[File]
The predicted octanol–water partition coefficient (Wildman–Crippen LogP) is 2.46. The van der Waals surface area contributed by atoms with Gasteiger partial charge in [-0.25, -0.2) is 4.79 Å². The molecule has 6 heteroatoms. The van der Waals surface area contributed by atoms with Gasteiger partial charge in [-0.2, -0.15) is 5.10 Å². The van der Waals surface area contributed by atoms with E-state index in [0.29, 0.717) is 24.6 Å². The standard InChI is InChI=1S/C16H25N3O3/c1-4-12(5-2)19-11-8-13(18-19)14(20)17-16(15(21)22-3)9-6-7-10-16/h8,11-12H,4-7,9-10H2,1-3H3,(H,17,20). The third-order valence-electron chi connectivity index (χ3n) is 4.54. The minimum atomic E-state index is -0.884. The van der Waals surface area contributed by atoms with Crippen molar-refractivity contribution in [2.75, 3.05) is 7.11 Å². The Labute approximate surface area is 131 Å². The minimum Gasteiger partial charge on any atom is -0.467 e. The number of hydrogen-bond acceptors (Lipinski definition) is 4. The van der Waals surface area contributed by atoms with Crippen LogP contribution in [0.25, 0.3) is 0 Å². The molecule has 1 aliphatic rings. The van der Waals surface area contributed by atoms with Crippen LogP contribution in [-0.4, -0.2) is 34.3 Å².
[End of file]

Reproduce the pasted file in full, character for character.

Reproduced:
The predicted octanol–water partition coefficient (Wildman–Crippen LogP) is 2.46. The van der Waals surface area contributed by atoms with Gasteiger partial charge in [-0.25, -0.2) is 4.79 Å². The molecule has 6 heteroatoms. The van der Waals surface area contributed by atoms with Gasteiger partial charge in [-0.2, -0.15) is 5.10 Å². The van der Waals surface area contributed by atoms with E-state index in [0.29, 0.717) is 24.6 Å². The standard InChI is InChI=1S/C16H25N3O3/c1-4-12(5-2)19-11-8-13(18-19)14(20)17-16(15(21)22-3)9-6-7-10-16/h8,11-12H,4-7,9-10H2,1-3H3,(H,17,20). The third-order valence-electron chi connectivity index (χ3n) is 4.54. The minimum atomic E-state index is -0.884. The van der Waals surface area contributed by atoms with Crippen molar-refractivity contribution in [2.75, 3.05) is 7.11 Å². The Labute approximate surface area is 131 Å². The minimum Gasteiger partial charge on any atom is -0.467 e. The number of hydrogen-bond acceptors (Lipinski definition) is 4. The van der Waals surface area contributed by atoms with Crippen LogP contribution in [0.25, 0.3) is 0 Å². The molecule has 1 aliphatic rings. The van der Waals surface area contributed by atoms with Crippen LogP contribution in [-0.4, -0.2) is 34.3 Å².